The Comedy About a Bank Robbery – Belgrade Theatre, Coventry

Writer: Henry Lewis, Jonathan Sayer and Henry Shields

Director: Kirsty Patrick Ward

Reviewer: Nicole Craft

Mitch is in the slammer. Enlisting the help of one of the prison guards, Cooper, he concocts a plan to bust out and go and steal a precious diamond from the city bank owned by his girlfriend’s father. Cooper hasn’t told a soul…apart from his colleague, who told his colleague, who told his colleague (you get the idea) and now it seems that everyone and their baby is on board. All that’s left is to seek out his girlfriend – who has since duped several other men into giving her money for false love and is about to sleep with her new Rabbi-Lawyer-Doctor (aka con artist) boyfriend – and persuade her to be in on the plan.

What could possibly go wrong?

Although one arguably shouldn’t compare a play to its predecessor, with The Play That Goes Wrong being such a strong and memorable production, it’s very hard not to, despite the two being quite different. Where The Play That Goes Wrong won over audiences with its non-stop pace, Bank Robbery focusses a little more on dramatic scenes at times which, although not a major flaw, does occasionally make for a somewhat disjointed series of set-pieces. That said, the scenes that do concentrate on comedy, slapstick and wordplay are tremendously executed and the laughs certainly roll along when the pace picks up and, even when the plot feels a little dragged out, the actors are utterly top-class and their efforts and rapport more than make up for any slight shortfalls.

Julia Frith, for whom this production marks a professional debut, convinces as sweet-cum-money-grabbing Caprice, with her transformation as she realises the error of her ways and falls for Sam (Seán Carey) charmingly endearing. Carey impresses just as much as the love-struck crook and the pair bounce off each other throughout resulting in beautifully timed, absolutely farcical scenes of pure comedy genius; the ‘flapping firebird’ bedroom charades scene with Carey posing as Caprice’s father particularly memorable. Damian Lynch takes the role of Caprice’s actual father, Robin Freeboys (whose cousin is naturally called Roger), and runs with it. Deadpan expressions combined with crippling wit make for guaranteed giggles whenever he is present.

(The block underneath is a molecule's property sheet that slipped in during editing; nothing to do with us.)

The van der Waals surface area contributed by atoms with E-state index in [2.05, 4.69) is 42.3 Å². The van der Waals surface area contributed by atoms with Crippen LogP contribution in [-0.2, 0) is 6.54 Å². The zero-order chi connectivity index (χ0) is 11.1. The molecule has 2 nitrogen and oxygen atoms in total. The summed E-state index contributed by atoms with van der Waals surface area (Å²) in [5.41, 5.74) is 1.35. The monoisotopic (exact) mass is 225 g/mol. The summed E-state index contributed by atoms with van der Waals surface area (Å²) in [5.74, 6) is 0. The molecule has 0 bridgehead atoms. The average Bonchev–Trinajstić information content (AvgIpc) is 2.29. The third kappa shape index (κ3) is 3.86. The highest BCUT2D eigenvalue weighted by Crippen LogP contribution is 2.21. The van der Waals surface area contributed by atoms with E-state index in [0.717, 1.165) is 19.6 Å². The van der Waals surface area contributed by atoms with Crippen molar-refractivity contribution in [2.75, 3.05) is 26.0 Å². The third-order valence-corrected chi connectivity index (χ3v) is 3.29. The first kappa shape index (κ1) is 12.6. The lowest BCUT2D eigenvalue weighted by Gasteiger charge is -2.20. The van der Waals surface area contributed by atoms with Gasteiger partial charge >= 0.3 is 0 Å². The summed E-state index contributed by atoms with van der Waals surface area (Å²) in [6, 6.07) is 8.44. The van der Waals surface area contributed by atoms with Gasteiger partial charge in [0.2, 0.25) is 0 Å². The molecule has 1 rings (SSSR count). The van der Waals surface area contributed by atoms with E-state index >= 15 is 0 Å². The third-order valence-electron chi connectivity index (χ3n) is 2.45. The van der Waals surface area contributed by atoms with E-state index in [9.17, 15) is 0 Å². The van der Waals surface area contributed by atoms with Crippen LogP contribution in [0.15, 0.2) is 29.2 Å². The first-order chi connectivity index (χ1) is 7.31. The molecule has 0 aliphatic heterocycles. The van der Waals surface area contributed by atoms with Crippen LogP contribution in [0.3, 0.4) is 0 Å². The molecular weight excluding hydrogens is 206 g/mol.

Ashley Tucker steals stage and show with her performance as long-serving bank clerk and long-suffering mother-of-a-crook, Ruth Monaghan. Completely deceiving us regarding her age as a 20-something playing a 50-something, not only does she shine comedically – with fabulous expressions, mannerisms and timing – she also has the vocal abilities of a musical theatre diva; an absolute joy to both watch and listen to.

As previously said, this is not The Play That Goes Wrong, and if you waltz in expecting it to completely live up, you’ll be disappointed. However, The Comedy About a Bank Robbery is still utter comedy genius with smart direction, fabulous acting, cracking stage-sets and witty-wordplay. Mischief Theatre has successfully managed to take themselves in a new direction without losing the very charm that attracts us to them in the first place. Superb!

Runs Until 9th March 2019 and on tour  | Image: Contributed

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The Central team is under the editorship of Selwyn Knight. The Reviews Hub was set up in 2007. Our mission is to provide the most in-depth, nationwide arts coverage online.

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